From house to house, between rural districts and scattered houses, the teams of collectors of alms bring their devotional songs at dusk. They enter the homes, greet those who welcome them and narrate the stories of Saint Anthony the Abbot, the mighty protector of the stables and domestic animals, venerated by the farmers. The chimney fire warms each meeting; wine and biscuits help the wanderers to continue their rounds until late at night.
The ritual use of the collection of alms sung in honour of Saint Anthony the Abbot draws on some elements of his biography written by St Athanasius. Anthony was born in 251 at Koma, in Egypt, and died on 17th January 356 in Quolzoum, at the age of 105. He lived as a hermit in isolated places, eating only food that was given to him; his fight against the noisy demons took place with the help of song and prayer. He was also considered a powerful thaumaturge, able to heal people from serious diseases and to release them from demonic possession.
The order of the Antonines was officially founded in the West in 1297, but the activity of religious orders and congregations inspired by the holy Egyptian had already been deep-rooted for a long time: his followers were specialized in curing ergotism and helping the poor and worked in foundations and hospitals. They lived on the collection of alms and breeding of pigs – which were fed by the entire community – for the maintenance of the buildings and the therapies based on pork fat. Sick people and pigs were announced by bells, just like the musicians that go around collecting alms with a bell fixed to the top of a stick. Today the begging team recreates the image of the group of hermits following the holy saint, or that of the Antonines collecting alms to be destined to the poor and the sick. Songs and music are the tools that give power to the ritual: according to local beliefs they purify places from negative influences, as for Saint Anthony the Abbot they were the instruments used to defeat the devil.
In Arsita, at the foot of Monte Camicia, the ritual collection is particularly popular in the village and in the rural districts. The door-to-door collections are carried out in the days leading up to 17th January, to celebrate not only the saint but also the relationships with family members neighbours and friends, all the ties and social alliances that form the fabric of the community. Welcoming the teams on their way is an honour and refreshments are always offered, together with food to take away: sausages, pork loin, cheeses, biscuits and, sometimes, roosters, rabbits and other live animals.
The ethnomusicologist researcher Marco Magistrali has found evidence of a wide and deep-rooted practice of this ritual. In the Acquasanta district the alms collectors usually perform In honour of Saint Anthony , a song introduced in the 1950s by the diasillari (wandering alms collector singers) from the northern area of the province of Teramo. Like other songs, it is also known in the form of urazijionë (prayer), and it merges the Egyptian abbot and Saint Anthony of Padua into a single figure , thus increasing his powers and attributes by linking them to the history of a proud and greedy merchant, punished for his misbelief, in order to remind men and women of the obligation of humility and the power of the patron saint of animals.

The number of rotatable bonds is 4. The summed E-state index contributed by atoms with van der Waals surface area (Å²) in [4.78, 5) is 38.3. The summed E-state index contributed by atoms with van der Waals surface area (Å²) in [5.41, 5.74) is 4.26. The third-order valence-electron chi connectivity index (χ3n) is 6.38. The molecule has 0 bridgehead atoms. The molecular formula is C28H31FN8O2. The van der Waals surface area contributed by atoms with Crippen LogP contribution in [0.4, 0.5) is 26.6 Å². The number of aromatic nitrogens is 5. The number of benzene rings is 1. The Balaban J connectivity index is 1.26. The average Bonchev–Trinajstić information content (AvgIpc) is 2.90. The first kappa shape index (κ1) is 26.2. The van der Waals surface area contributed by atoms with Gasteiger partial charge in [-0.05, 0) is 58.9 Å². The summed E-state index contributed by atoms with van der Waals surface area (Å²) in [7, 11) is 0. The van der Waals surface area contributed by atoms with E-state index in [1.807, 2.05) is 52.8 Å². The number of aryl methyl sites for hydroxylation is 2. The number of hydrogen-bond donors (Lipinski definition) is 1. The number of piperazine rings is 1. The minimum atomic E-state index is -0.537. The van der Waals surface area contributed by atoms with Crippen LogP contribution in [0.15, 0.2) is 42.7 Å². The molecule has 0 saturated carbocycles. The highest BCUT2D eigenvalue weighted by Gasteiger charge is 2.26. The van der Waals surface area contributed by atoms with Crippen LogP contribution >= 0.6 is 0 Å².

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The collection of alms in Acquasanta
The Acquasanta group during door-to-door collection at a house in Contrada Vicenne.
Arsita (TE), January 1997.
Filming by Marco Magistrali,
Marco Magistrali Archive and Altofino Association.
Cultural Transmission and Preservation
The teams of musicians are made up of men and each of them is led by one of the oldest members , considered the link with the past even though he is no longer able to take part in the ritual; he is the point of permanent reference for the choices of the texts and melodies. Some teams know several different songs for the occasion, but the more united the group is, the more it identifies itself with a particular song. The history of the texts and melodies is marked by continuous elaborations: in the course of the twentieth century several songs for the collection of alms were introduced or reshaped. In honour of Saint Anthony is one of these, a testimony of the great flexibility and adaptability of the oral tradition, in which texts were sometimes written then later conveyed through oral trasmission.
The collection of alms in Arsita is still practiced in some districts such as Acquasanta, and the repertoires are also alive thanks to the work of promotion and consolidation that has been established over the last twenty years by the Altofino Association and by the related summer event “Valfino al Canto”, which many groups who carry out door-to-door collection during the feast of Saint Anthony the Abbot also take part in.
The intensive research by Marco Magistrali, conducted in particular in the second half of the 1990s but constantly updated in the following years, has contributed to the revival of the phenomenon and has also made it possible to document and save from oblivion repertoires connected to the devotion to Saint Anthony the Abbot which later fell into disuse, such as the prayers from which many of the same stories sung in the collection of alms derive.